Elevated proportions of deleterious genetic variation in domestic animals and plants

Takashi Makino, Carl Johan Rubin, Miguel Carneiro, Erik Axelsson, Leif Andersson, Matthew T. Webster

Research output: Contribution to journalArticlepeer-review

60 Citations (Scopus)


A fraction of genetic variants segregating in any population are deleterious, which negatively impacts individual fitness. The domestication of animals and plants is associated with population bottlenecks and artificial selection, which are predicted to increase the proportion of deleterious variants. However, the extent to which this is a general feature of domestic species is unclear. Here, we examine the effects of domestication on the prevalence of deleterious variation using pooled whole-genome resequencing data from five domestic animal species (dog, pig, rabbit, chicken, and silkworm) and two domestic plant species (rice and soybean) compared with their wild ancestors. We find significantly reduced genetic variation and increased proportion of nonsynonymous amino acid changes in all but one of the domestic species. These differences are observable across a range of allele frequencies, both common and rare. We find proportionally more single nucleotide polymorphisms in highly conserved elements in domestic species and a tendency for domestic species to harbor a higher proportion of changes classified as damaging. Our findings most likely reflect an increased incidence of deleterious variants in domestic species, which is most likely attributable to population bottlenecks that lead to a reduction in the efficacy of selection. An exception to this pattern is displayed by European domestic pigs, which do not show traces of a strong population bottleneck and probably continued to exchange genes with wild boar populations after domestication. The results presented here indicate that an elevated proportion of deleterious variants is a common, but not ubiquitous, feature of domestic species.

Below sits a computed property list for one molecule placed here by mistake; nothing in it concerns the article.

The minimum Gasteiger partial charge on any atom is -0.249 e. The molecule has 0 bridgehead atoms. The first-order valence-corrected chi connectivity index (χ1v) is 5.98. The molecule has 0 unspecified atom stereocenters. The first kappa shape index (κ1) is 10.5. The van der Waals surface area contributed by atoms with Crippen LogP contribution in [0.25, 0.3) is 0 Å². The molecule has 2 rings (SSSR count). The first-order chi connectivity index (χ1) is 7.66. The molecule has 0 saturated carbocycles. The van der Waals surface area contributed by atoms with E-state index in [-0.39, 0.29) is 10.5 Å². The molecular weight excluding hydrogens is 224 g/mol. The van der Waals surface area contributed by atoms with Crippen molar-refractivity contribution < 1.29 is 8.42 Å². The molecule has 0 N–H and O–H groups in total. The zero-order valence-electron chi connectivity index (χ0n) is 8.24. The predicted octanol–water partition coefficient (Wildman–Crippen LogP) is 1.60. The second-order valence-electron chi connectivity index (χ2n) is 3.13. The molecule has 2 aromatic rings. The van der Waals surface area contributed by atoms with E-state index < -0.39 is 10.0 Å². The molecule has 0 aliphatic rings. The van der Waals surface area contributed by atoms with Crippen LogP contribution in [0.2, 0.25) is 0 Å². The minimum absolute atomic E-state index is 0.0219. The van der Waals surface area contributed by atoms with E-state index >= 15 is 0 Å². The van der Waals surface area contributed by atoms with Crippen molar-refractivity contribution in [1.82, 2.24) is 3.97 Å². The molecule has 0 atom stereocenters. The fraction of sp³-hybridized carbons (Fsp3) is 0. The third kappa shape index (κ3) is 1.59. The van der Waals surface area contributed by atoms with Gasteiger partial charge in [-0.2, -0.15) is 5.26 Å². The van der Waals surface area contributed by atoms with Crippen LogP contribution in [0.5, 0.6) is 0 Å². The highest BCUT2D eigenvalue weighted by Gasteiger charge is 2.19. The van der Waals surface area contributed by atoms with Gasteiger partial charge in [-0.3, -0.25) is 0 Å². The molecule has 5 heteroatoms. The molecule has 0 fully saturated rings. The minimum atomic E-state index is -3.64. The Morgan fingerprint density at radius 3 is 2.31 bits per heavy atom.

Original languageEnglish
Pages (from-to)276-290
Number of pages15
JournalGenome Biology and Evolution
Issue number1
Publication statusPublished - 2018 Jan


  • Artificial selection
  • Domestication
  • Effective population size
  • Mutational load
  • Natural selection
  • Population bottleneck


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